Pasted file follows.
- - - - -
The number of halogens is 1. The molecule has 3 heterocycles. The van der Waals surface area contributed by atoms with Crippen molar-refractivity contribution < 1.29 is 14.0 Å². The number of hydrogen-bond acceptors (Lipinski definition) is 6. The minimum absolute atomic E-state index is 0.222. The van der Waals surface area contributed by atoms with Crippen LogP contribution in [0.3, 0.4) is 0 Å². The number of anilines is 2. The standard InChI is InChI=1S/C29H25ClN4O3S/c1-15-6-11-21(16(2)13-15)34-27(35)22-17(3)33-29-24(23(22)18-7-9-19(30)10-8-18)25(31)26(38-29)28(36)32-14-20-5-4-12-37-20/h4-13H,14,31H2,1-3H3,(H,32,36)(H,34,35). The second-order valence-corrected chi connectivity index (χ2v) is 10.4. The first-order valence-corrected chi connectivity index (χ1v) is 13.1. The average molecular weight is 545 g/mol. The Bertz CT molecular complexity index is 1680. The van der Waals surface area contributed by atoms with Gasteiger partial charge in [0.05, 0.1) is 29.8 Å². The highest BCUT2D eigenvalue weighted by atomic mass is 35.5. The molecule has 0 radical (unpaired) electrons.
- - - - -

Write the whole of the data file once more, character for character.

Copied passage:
The number of halogens is 1. The molecule has 3 heterocycles. The van der Waals surface area contributed by atoms with Crippen molar-refractivity contribution < 1.29 is 14.0 Å². The number of hydrogen-bond acceptors (Lipinski definition) is 6. The minimum absolute atomic E-state index is 0.222. The van der Waals surface area contributed by atoms with Crippen LogP contribution in [0.3, 0.4) is 0 Å². The number of anilines is 2. The standard InChI is InChI=1S/C29H25ClN4O3S/c1-15-6-11-21(16(2)13-15)34-27(35)22-17(3)33-29-24(23(22)18-7-9-19(30)10-8-18)25(31)26(38-29)28(36)32-14-20-5-4-12-37-20/h4-13H,14,31H2,1-3H3,(H,32,36)(H,34,35). The second-order valence-corrected chi connectivity index (χ2v) is 10.4. The first-order valence-corrected chi connectivity index (χ1v) is 13.1. The average molecular weight is 545 g/mol. The Bertz CT molecular complexity index is 1680. The van der Waals surface area contributed by atoms with Gasteiger partial charge in [0.05, 0.1) is 29.8 Å². The highest BCUT2D eigenvalue weighted by atomic mass is 35.5. The molecule has 0 radical (unpaired) electrons.